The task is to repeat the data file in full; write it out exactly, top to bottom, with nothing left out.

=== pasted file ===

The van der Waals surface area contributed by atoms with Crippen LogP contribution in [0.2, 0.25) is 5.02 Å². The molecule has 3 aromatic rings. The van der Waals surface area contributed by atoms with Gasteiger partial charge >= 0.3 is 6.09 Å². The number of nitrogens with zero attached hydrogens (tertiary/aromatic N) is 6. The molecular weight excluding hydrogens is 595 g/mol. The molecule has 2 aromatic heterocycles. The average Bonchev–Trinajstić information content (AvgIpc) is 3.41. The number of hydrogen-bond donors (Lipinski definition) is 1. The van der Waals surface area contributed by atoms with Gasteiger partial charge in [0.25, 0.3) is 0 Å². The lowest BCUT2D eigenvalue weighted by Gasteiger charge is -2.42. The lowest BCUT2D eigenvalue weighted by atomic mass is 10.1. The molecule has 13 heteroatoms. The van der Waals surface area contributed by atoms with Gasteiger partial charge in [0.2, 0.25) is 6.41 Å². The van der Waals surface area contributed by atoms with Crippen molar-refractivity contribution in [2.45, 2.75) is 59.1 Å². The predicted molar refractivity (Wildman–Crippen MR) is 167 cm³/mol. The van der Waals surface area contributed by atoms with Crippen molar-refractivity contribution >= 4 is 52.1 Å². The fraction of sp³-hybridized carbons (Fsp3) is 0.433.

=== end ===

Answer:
The van der Waals surface area contributed by atoms with Crippen LogP contribution in [0.2, 0.25) is 5.02 Å². The molecule has 3 aromatic rings. The van der Waals surface area contributed by atoms with Gasteiger partial charge >= 0.3 is 6.09 Å². The number of nitrogens with zero attached hydrogens (tertiary/aromatic N) is 6. The molecular weight excluding hydrogens is 595 g/mol. The molecule has 2 aromatic heterocycles. The average Bonchev–Trinajstić information content (AvgIpc) is 3.41. The number of hydrogen-bond donors (Lipinski definition) is 1. The van der Waals surface area contributed by atoms with Gasteiger partial charge in [0.25, 0.3) is 0 Å². The lowest BCUT2D eigenvalue weighted by Gasteiger charge is -2.42. The lowest BCUT2D eigenvalue weighted by atomic mass is 10.1. The molecule has 13 heteroatoms. The van der Waals surface area contributed by atoms with Gasteiger partial charge in [0.2, 0.25) is 6.41 Å². The van der Waals surface area contributed by atoms with Crippen molar-refractivity contribution in [2.45, 2.75) is 59.1 Å². The predicted molar refractivity (Wildman–Crippen MR) is 167 cm³/mol. The van der Waals surface area contributed by atoms with Crippen molar-refractivity contribution >= 4 is 52.1 Å². The fraction of sp³-hybridized carbons (Fsp3) is 0.433.